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leading associations. The Germans have Thermometer' and · Wärmenesser' (warmth-measurer), 'Barometer' and • Wetterglas' (weather-glass), &c. &c. : making native compounds in all departments of knowledge. We are almost entirely given over to the classical names.
'I agree, I concur with you', is often a needless departure from the emphatic Saxon, 'I am at one with you’.
Instead of “ignoring the existence of a particular person', which has a certain precision, we may obtain more familiar forms adequate to the occasion, from such well known verbs as 'know', 'leave', 'heed', 'pass by'. The statute ignores the existence of dissenting sects’; the statute leaves out (the mention of) dissenters ’.
* Existing Institutions' has a fine Saxon renderingThings as they are'.
• Lays of ancient Rome' could have been 'Lays of old Rome'.
It is of some practical consequence to observe that, while the leading terms of science, law, and business, should be dis. criminating and accurate, yet these need not be retained throughout the exposition. On the first presentation of a difficult idea, or in the enunciation of a principle, we are unable to dispense with the most precise words, however learned they be; but after these are fairly launched, we may indulge in the less exact, but more suggestive, Saxon equivalents. The statement of the law of gravity requires us to use the technical terms 'attraction', 'gravitation', but in the iteration, and in the examples, we take such words as 'weights', 'falling bodies', 'heavy', 'pull', “fast”, “slow'. • It was asserted by the followers of Aristotle that a ten• pound weight would fall to the ground ten times as fast as a one pound weight. Galileo let two such weights drop from the top of the leaning tower of Pisa; and they both reached the ground very nearly together; the larger weight being slightly before the other' (Balfour Stewart). These sentences are almost
Saxon. When we have once designated a peculiar kind of primary doctrine as an ' Axiom', we may afterwards vary the designation to 'principle', 'doctrine', 'truth', 'saying ',-all more familiar than the proper scientific word, and not misleading us, after the teacher has made known the distinctive features of the Axiom.
The other case, namely, the unsuitable introduction of Saxon words, is less common, but not unknown. A writer' for an 'author' is admissible when the sense shows that a literary man or writer of books is intended; but author is undoubtedly the most exact and suitable word. Also, the Greek termination 'grapher' is very useful in designating authors with reference to their departments—as geographer, bibliographer, historiographer, logographer; and gives us besides the names – lithographer, photographer.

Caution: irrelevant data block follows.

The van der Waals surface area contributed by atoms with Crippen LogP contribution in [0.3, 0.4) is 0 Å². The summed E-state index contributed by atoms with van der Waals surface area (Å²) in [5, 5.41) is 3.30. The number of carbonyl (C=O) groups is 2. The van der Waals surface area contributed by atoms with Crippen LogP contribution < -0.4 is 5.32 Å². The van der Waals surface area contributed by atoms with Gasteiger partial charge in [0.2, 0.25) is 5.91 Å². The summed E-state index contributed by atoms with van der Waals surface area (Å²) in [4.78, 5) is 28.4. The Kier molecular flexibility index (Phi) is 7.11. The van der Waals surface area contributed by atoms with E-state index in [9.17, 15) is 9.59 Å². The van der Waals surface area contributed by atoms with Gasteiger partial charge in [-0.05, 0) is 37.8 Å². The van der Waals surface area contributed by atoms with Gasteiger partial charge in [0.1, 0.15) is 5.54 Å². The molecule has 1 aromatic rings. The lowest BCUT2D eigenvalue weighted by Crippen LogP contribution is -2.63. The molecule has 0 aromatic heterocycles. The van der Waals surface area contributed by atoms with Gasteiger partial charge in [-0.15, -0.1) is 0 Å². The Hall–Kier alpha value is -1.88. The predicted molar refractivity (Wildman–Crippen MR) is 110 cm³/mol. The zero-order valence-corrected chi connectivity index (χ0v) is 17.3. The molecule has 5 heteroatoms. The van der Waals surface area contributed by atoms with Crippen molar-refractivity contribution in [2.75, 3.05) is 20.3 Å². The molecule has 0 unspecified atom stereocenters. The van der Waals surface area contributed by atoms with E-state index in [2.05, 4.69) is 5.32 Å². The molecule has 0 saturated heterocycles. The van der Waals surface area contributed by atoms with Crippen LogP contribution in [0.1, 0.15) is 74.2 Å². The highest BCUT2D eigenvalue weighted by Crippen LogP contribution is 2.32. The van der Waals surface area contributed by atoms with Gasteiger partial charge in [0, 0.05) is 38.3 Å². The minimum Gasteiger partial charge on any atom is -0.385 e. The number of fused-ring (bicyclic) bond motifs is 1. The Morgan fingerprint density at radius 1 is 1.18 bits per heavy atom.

The streaks and lines of debris on the glaciers are termed 'dirt-bands'; a gratuitous employment of a coarse Saxon word, aggravated by a wrong meaning. The word primarily and prominently carries with it the idea of impurity from vegetable or animal decomposition; and is loosely extended to inorganic mud, which mars the cleanliness of our dress. For the present application, 'debris', 'rubbish', 'mud', or some such term would seem preferable.
So dirt-beds', are certain dark-coloured loam-like beds that occur between the oolitic limestones and sandstones of Portland.
* Dirt-pies might be 'mud-pies' without loss of accuracy.
A poet is sometimes called by the Saxon term 'singer', which is wanting in aptness to the modern poet. The Welsh name 'bard’ might have answered our purpose, without requiring a resort to the classical languages. In old English a poet was a 'maker'.
' And hath he skill to make so excellent
Yet hath so little skill to bridle love ?' (Spenser.) The same occurs several times in · Piers the Plowman'.
Our translation of the Bible is usually referred to as showing most remarkably the force of the Saxon element in our language, whereby it is intelligible, familiar, and homegoing. These qualities it certainly possesses in a very high degree; but as the translators seem to have been guided rather by an unconscious tact, which must sometimes have failed them, than by a deliberate preference of Saxon words, the statement must be received with some qualifications. A short account of their way of employing both the Saxon and the classical vocabularies will still farther illustrate the principles already laid down.
When emotional effect is chiefly aimed at, the translators often give the Saxon in great purity. Thus:- For I know that my Redeemer liveth, and that he shall stand at the latter day upon the earth; and though after my skin worms destroy this body, yet in my flesh shall I see God.' Here there are only two classical words, and both quite familiar. Many such examples might be produced from the Psalms. The 23rd is a good specimen } excepting the 5th verse, which contains so many as five classical words, the other five verses have in all no more than five such terms. Robert Hall remarks on the Saxon melody and pathos of the last verse : Surely goodness and mercy shall follow me all the days of my life ; and I will dwell in the house of the Lord for ever.'